Cover image for David's search
David's search
Publication Information:
New York : Delacorte Press, c1998.
Physical Description:
127 p. : illustrations, map ; 19 cm.
Reading Level:
630 L Lexile
Geographic Term:
After eleven-year-old orphan-train rider David Howard settles with a strict Texas farm family, his best friend, an ex-slave, is threatened by the growing presence of the Ku-Klux Klan.


Material Type
Call Number
Item Available

On Order



David Howard has been living on the streets of New York City so long he can barely remember his parents. Through the Children's Aid Society, he finds a new home with the Bauer family in Missouri. But farm life isn't easy, especially for a boy who's never seen a cow before. Luckily, the Bauers' hired hand, Amos, an ex-slave, comes to David's rescue. When an unexpected danger threatens Amos, David wants to help his friend. But how can an 11-year-old boy help a grown man?

Author Notes

Joan Lowery Nixon was born in Los Angeles, California. She attended the University of Southern California where she received a B.A. in journalism and later an education certificate from California State.

She has written over 100 mystery books for young adults. She is known for her Orphan Train Adventure Series and other titles including A Family Apart, The Seance and Other Side of the Dark. Her works have earned her the honor of being the only writer to win four Edgar Allen Poe awards and in addition, two Spurs from Western Writers of America. She was a past President of the Mystery Writers of America.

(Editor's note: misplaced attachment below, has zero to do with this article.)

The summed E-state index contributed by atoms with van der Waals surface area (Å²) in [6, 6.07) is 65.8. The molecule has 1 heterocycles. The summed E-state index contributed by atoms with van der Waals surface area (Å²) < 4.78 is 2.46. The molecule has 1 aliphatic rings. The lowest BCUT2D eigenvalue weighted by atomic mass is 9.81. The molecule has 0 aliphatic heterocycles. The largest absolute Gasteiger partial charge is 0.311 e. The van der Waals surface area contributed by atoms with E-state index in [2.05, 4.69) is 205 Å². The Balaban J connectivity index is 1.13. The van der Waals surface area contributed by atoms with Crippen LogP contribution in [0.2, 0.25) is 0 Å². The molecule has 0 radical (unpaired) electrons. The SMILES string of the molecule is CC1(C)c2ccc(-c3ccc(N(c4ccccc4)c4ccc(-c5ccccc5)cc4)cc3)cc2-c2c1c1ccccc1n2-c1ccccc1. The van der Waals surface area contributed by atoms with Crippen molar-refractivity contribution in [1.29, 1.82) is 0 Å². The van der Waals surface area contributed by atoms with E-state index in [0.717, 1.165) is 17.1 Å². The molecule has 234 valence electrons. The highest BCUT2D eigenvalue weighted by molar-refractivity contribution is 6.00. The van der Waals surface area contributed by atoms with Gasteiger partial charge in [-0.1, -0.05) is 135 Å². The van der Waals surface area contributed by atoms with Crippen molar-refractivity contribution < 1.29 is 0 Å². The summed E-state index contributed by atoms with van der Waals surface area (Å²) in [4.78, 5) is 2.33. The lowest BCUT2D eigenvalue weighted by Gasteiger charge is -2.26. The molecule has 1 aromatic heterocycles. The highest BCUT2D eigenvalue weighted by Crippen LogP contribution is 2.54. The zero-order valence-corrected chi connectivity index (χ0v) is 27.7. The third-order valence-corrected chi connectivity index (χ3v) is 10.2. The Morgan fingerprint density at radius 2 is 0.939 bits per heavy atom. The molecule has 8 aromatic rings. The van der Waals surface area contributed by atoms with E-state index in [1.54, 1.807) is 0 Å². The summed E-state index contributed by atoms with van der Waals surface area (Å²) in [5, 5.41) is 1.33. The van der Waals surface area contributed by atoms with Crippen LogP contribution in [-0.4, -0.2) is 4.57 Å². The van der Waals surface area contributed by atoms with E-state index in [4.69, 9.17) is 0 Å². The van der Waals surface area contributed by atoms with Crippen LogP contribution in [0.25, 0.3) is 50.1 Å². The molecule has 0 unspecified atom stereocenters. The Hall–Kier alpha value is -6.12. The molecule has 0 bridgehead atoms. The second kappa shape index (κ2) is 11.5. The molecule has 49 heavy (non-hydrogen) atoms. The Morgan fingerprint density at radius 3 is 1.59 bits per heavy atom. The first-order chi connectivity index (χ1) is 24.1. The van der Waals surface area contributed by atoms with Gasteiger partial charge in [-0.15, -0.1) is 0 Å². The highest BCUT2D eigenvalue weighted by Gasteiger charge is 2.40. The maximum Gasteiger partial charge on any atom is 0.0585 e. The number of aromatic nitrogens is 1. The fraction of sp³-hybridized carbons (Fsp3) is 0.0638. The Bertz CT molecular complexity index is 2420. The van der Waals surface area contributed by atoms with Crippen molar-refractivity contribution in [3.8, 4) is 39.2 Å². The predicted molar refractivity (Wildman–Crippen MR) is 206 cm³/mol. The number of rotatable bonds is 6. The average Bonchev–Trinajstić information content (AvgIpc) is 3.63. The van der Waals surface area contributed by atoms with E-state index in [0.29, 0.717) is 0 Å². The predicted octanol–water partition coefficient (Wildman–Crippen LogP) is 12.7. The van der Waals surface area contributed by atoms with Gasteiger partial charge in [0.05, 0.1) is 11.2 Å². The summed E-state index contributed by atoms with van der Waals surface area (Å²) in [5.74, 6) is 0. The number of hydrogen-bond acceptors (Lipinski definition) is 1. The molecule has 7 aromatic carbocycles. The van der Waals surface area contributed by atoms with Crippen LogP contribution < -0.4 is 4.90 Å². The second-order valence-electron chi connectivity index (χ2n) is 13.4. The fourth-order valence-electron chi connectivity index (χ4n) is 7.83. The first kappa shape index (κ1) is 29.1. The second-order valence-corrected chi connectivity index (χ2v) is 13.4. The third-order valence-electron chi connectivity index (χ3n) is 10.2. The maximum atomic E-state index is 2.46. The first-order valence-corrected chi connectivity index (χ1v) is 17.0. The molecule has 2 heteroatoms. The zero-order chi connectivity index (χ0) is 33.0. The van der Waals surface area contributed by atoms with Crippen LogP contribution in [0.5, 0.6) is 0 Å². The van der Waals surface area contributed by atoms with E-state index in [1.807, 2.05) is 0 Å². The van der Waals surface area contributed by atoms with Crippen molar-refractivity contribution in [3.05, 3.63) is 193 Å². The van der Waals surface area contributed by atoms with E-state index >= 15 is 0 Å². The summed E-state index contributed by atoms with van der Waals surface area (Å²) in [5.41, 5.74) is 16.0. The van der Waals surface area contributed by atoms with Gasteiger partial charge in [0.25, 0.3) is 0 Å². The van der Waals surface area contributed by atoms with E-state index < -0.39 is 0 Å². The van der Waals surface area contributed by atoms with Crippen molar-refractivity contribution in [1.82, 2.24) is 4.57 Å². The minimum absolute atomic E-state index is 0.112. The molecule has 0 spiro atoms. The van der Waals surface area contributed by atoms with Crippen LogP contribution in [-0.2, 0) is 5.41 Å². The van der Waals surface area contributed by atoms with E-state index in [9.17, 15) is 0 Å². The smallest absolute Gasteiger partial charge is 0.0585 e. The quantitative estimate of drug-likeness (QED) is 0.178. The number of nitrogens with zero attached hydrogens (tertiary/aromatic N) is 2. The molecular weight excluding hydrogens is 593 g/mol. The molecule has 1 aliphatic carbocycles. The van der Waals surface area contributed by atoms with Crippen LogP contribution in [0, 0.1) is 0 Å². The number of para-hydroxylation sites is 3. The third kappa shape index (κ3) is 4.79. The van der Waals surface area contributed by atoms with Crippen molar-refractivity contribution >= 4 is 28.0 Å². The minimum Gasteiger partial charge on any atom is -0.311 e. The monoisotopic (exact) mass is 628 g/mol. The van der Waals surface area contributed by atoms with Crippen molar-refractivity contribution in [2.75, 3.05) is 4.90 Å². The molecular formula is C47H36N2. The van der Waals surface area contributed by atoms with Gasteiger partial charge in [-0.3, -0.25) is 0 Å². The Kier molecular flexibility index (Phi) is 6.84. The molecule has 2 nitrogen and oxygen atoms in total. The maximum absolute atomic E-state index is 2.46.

She died from complications of pancreatic cancer on June 28, 2003, in Houston, Texas. She was 76.

(Bowker Author Biography)

Reviews 2

School Library Journal Review

Gr 3-6‘Formulaic? Sure, but Nixon's title also provides a sympathetic protagonist in 11-year-old David and an uncluttered, absorbing plot. After leaving New York City in 1866 on an orphan train, the boy is "adopted" by the unlikable and childless Bauers of Missouri. His strongest connection is with the hired hand, an African American, whose friendly instruction and mentoring help offset the stern implacability of his new family. As David learns the ropes of farm life, he also worries about local prejudice against Amos and rumors that the Ku Klux Klan is in town. When the rumors become reality, Amos leaves for friendlier climes, but not before the child has the chance to see that, for all their coldness, the Bauers are also principled and decent people, willing to stand up to prejudice and violence. Intended for a younger audience than earlier titles in the series, the story is appropriate for reluctant readers and the young chapter-book crowd. The novel's after-matter includes two short historical essays‘one on the orphan trains and the other on the Civil Rights movement. Mistakes in the CIP summary and subject headings suggest that this book takes place in Texas.‘Coop Renner, Coldwell Elementary-Intermediate School, El Paso, TX (c) Copyright 2010. Library Journals LLC, a wholly owned subsidiary of Media Source, Inc. No redistribution permitted.

Horn Book Review

Each novel tells about a child who rides an orphan train to Missouri in 1866. Independent Aggie finds a home with a like-minded family and discovers the women's suffrage movement. David encounters the Ku Klux Klan because of an ex-slave friend, but he too finds his niche. The protagonists and their stories are appealing, though predictable, and will likely attract younger readers of historical fiction. Background information is appended. From HORN BOOK Spring 1999, (c) Copyright 2010. The Horn Book, Inc., a wholly owned subsidiary of Media Source, Inc. No redistribution permitted.